and rypes 9f dogs like terrier. ryPesof animals like dogs. or that pouringwater from one container into apother does not add or take awayanything from dre original amount 'class inclusion'. Piaget concluded that their development had not reached the stage where they could haveapplied the rules oflogic. At dris point they askeddre children to choose Typically. the great majority of children under the age of seven gave incorrect answersto all the questions.. of sevenin dris experiment were unable to choosethe correct photo. children under the a photo which showed the doll's PersPective.t. the age and younger..hildr.e. . Criticism of Piagetbstages Thepre-operational stage of Both parenrs and teachersworldwide may feel that Piagett assessment children under the age of sevenwas a bit harsh.1: The threemountain experiment Many taskssimilar to the one abovewere given to children of sevenyearsof 'conservatiori. i. from the other end..1"t. for example. Some of these tasks tested u-nderstandingihat moving two sticks of the same length away from each other doesnot changetheir length. One of Piaget'smain critics .lopment Learningand deue experimentersplaced a doll at the opposite side of the display facing the . Typically. Other tasls tested subcategoriesand main categoriesand principles of hierarchy. Figure1. "g.e.they chosethe photo which was identica-l This was consideredasproof of thesechildren'segocentrism. i. to their own persPective. to each other. Instead. the relationship of of *"t. how the concepts of animals.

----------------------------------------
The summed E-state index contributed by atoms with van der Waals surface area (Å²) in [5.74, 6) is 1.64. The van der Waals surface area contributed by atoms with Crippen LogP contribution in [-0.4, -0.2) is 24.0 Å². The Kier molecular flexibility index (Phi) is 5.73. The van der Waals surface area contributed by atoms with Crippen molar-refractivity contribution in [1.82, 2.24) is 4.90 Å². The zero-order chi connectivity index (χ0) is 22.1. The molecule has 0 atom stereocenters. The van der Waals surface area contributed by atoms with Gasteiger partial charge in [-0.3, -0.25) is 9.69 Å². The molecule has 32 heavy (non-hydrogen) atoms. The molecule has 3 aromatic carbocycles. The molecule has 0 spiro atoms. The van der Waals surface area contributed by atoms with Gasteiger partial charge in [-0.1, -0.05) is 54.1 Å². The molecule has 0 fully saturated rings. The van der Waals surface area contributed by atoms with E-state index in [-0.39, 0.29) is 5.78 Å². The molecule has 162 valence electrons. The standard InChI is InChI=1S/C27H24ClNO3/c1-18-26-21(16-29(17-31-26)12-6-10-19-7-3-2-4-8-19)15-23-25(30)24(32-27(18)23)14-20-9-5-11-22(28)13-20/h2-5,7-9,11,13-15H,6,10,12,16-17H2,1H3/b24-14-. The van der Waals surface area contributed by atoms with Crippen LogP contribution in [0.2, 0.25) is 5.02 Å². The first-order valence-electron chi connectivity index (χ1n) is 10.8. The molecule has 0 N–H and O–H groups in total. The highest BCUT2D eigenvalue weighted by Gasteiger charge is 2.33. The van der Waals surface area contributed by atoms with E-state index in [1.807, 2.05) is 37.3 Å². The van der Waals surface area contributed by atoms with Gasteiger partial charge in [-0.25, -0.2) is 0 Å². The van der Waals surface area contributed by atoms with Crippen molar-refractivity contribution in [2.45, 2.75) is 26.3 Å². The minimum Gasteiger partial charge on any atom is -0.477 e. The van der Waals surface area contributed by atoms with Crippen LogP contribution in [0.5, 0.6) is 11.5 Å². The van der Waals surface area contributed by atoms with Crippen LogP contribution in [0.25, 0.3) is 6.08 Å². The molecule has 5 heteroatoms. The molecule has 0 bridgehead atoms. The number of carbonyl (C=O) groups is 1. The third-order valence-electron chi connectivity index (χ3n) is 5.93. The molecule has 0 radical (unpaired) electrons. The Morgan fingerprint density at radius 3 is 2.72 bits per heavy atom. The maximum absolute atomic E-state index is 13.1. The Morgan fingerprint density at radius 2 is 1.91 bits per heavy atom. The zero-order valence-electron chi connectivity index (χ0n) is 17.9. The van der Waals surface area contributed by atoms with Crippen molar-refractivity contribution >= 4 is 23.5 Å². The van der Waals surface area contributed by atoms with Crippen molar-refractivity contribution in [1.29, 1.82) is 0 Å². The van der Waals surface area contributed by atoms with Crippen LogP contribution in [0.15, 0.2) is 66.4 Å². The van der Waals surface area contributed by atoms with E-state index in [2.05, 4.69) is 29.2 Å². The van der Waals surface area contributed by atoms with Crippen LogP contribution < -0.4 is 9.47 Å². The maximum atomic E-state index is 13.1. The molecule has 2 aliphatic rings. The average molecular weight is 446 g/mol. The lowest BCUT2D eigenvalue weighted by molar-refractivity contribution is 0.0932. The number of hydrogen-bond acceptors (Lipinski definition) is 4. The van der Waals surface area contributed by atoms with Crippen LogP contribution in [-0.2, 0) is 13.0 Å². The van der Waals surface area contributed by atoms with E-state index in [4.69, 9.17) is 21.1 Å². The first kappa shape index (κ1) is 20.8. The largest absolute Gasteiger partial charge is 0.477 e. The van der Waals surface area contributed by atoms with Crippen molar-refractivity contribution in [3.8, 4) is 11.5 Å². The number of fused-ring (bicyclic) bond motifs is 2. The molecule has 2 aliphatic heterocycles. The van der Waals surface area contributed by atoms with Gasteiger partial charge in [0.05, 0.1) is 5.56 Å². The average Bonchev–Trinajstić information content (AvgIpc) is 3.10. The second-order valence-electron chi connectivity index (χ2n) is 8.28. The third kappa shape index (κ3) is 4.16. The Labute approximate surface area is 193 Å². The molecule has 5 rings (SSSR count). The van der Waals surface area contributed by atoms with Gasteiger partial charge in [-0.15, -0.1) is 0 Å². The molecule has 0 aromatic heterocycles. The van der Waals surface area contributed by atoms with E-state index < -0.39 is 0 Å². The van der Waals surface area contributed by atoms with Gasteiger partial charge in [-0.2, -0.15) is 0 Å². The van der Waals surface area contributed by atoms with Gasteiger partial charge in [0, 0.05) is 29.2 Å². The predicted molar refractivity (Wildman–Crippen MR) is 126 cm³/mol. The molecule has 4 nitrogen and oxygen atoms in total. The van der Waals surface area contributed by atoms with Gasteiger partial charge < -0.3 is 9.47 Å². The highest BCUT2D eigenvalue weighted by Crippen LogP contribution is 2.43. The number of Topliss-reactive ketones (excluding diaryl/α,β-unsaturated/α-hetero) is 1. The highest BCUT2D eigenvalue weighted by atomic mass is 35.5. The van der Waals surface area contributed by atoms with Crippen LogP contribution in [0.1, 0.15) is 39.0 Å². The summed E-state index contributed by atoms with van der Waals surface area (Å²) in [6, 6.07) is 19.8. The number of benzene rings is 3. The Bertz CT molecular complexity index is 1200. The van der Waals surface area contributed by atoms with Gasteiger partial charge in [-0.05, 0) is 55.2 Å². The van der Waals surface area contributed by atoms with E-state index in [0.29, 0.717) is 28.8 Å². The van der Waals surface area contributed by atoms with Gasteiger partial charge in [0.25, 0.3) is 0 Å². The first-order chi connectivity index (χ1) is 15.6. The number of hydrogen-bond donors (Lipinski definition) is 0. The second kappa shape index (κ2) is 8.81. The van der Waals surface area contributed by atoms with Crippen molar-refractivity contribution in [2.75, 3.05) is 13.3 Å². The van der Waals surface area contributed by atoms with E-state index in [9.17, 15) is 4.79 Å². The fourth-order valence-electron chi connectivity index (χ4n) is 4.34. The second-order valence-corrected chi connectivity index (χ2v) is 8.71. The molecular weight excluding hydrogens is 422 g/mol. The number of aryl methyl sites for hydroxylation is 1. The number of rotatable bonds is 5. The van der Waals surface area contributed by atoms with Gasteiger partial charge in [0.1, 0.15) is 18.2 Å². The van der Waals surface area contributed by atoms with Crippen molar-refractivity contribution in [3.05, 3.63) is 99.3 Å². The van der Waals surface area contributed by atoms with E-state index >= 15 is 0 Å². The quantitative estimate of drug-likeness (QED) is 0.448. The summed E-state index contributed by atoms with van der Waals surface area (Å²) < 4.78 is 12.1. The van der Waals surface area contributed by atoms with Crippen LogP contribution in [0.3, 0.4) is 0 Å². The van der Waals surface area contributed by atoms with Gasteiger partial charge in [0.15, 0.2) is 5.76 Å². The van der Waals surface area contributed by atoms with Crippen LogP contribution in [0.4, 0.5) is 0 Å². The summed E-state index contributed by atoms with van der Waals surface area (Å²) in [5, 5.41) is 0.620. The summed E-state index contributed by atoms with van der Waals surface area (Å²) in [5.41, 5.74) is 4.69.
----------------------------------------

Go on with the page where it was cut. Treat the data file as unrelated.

Learning and deuelopment that Shesuggested.vchologist.' and automaticallyachieved or evenadults.the description of operational stagesturned out to be problematic.Donaldson decidedto redesignsomeof fie original experiments more child-friendly format.owers ous. the majority of the results for children under the age of sevenimproved. \fith regard to the final particular in young learners'classrooms. their contexts and cultural practices vary gteatly and this leads to a great deal of variety acrossthis age group worldwide. The ultimate intellectual challenge of being able to think according to the rules of formal logic is not actually fuIl. unfamiliar contexts. Another sourceof criticism was the context of t}re Piagetianexperithey misunderstoodthe context. First of ali. In too. the languageused by in the taskswas confusingfor them. In fact.For example. M*y children failed because example.Thesefindings and criticisms have important implications for teachers. peopledo not by all teenagers need to think in a logical fashion in most everyday contexts. thg conservationtaskswhen the adult experimenterrearranged the sticks. The operalional stages Even though the most important criticisms concerned Piagett preoperational stage.otherwiseit would not make sense in a again.MargaretDonaldson reportedthat oncethesetaskswerepresented a familiar context.Many children thought that something must to ask the samequestion havechanged. Piaget underestimatedyoung children. it has repeatedlybeen demonstrated that when young children are presentedwith familiar tasks. Analyrical developmentleading to formal logic is also the result of formal schooling rather than natural maturation and different educationalsystemscontribute to maintaining differencesbetween same-aged children or teenagersin . the children expected a change as a result of *re adultt manipulation of the objects. For ments. Piagetand his colleagues askedwere unnaturai and ambiguthe questionsPiagetand his colleagues 'Are in this picture?' there more yellow flowersor fl. with regardto issues of testingand assessment Unfamiliar tasks. rvas a qypical question that was put to the children in one of the class like this were uncommon arguedthat questions inclusion tasks. However.Dona-ldson in everydaylanguageuse and that the children could not make senseof familiar circumstances. they show signsof logical thinking much earlierthan Piagetclaimed. Children berween the agesof sevenand 11 all develop formal thinking to some extent but this is usually due to their schooling which promotes such thinkirg. In a book pubiished in 7978 entitled Children's in Minds. and unfamiliar adults can cause children anxiety and as a result they may perform well below their true abiliry or not respondat all to the questionsor tasks. introduced by familiar adults using languagethat makessenseto them.Piagett'descriptions were simply overconfident.the Scottishchild.